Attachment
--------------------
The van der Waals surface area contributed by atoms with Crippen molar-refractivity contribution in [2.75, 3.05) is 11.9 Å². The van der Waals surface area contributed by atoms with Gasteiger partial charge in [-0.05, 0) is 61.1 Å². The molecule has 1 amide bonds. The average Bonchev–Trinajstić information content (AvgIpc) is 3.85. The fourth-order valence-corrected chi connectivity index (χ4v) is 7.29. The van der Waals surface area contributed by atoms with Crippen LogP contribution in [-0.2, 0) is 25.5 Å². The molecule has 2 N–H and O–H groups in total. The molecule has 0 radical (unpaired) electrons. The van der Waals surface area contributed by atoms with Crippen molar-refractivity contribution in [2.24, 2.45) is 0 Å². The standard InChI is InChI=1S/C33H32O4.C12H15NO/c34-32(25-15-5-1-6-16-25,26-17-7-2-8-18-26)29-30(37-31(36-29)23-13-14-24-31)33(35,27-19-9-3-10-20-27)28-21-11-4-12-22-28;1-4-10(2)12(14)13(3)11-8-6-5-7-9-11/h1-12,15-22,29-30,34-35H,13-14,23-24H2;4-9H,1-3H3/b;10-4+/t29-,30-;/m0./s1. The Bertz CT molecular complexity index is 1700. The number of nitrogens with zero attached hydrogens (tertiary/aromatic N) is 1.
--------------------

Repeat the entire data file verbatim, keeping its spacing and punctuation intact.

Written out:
The van der Waals surface area contributed by atoms with Crippen molar-refractivity contribution in [2.75, 3.05) is 11.9 Å². The van der Waals surface area contributed by atoms with Gasteiger partial charge in [-0.05, 0) is 61.1 Å². The molecule has 1 amide bonds. The average Bonchev–Trinajstić information content (AvgIpc) is 3.85. The fourth-order valence-corrected chi connectivity index (χ4v) is 7.29. The van der Waals surface area contributed by atoms with Crippen LogP contribution in [-0.2, 0) is 25.5 Å². The molecule has 2 N–H and O–H groups in total. The molecule has 0 radical (unpaired) electrons. The van der Waals surface area contributed by atoms with Crippen molar-refractivity contribution in [2.24, 2.45) is 0 Å². The standard InChI is InChI=1S/C33H32O4.C12H15NO/c34-32(25-15-5-1-6-16-25,26-17-7-2-8-18-26)29-30(37-31(36-29)23-13-14-24-31)33(35,27-19-9-3-10-20-27)28-21-11-4-12-22-28;1-4-10(2)12(14)13(3)11-8-6-5-7-9-11/h1-12,15-22,29-30,34-35H,13-14,23-24H2;4-9H,1-3H3/b;10-4+/t29-,30-;/m0./s1. The Bertz CT molecular complexity index is 1700. The number of nitrogens with zero attached hydrogens (tertiary/aromatic N) is 1.